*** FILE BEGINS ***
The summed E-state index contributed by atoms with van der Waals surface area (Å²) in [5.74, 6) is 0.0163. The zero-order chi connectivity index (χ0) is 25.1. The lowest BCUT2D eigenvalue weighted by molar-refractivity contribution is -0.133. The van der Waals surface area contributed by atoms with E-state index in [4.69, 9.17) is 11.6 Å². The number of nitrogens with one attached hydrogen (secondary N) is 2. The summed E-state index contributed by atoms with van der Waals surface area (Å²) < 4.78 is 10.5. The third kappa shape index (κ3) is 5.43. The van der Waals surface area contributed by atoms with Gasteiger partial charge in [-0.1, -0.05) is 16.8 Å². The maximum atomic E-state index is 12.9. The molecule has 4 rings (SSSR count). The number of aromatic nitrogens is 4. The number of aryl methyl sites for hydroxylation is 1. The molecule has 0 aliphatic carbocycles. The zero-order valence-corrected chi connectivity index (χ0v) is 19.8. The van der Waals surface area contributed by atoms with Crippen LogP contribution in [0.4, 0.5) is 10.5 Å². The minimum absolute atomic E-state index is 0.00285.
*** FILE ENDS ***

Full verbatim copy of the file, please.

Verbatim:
The summed E-state index contributed by atoms with van der Waals surface area (Å²) in [5.74, 6) is 0.0163. The zero-order chi connectivity index (χ0) is 25.1. The lowest BCUT2D eigenvalue weighted by molar-refractivity contribution is -0.133. The van der Waals surface area contributed by atoms with E-state index in [4.69, 9.17) is 11.6 Å². The number of nitrogens with one attached hydrogen (secondary N) is 2. The summed E-state index contributed by atoms with van der Waals surface area (Å²) < 4.78 is 10.5. The third kappa shape index (κ3) is 5.43. The van der Waals surface area contributed by atoms with Gasteiger partial charge in [-0.1, -0.05) is 16.8 Å². The maximum atomic E-state index is 12.9. The molecule has 4 rings (SSSR count). The number of aromatic nitrogens is 4. The number of aryl methyl sites for hydroxylation is 1. The molecule has 0 aliphatic carbocycles. The zero-order valence-corrected chi connectivity index (χ0v) is 19.8. The van der Waals surface area contributed by atoms with Crippen LogP contribution in [0.4, 0.5) is 10.5 Å². The minimum absolute atomic E-state index is 0.00285.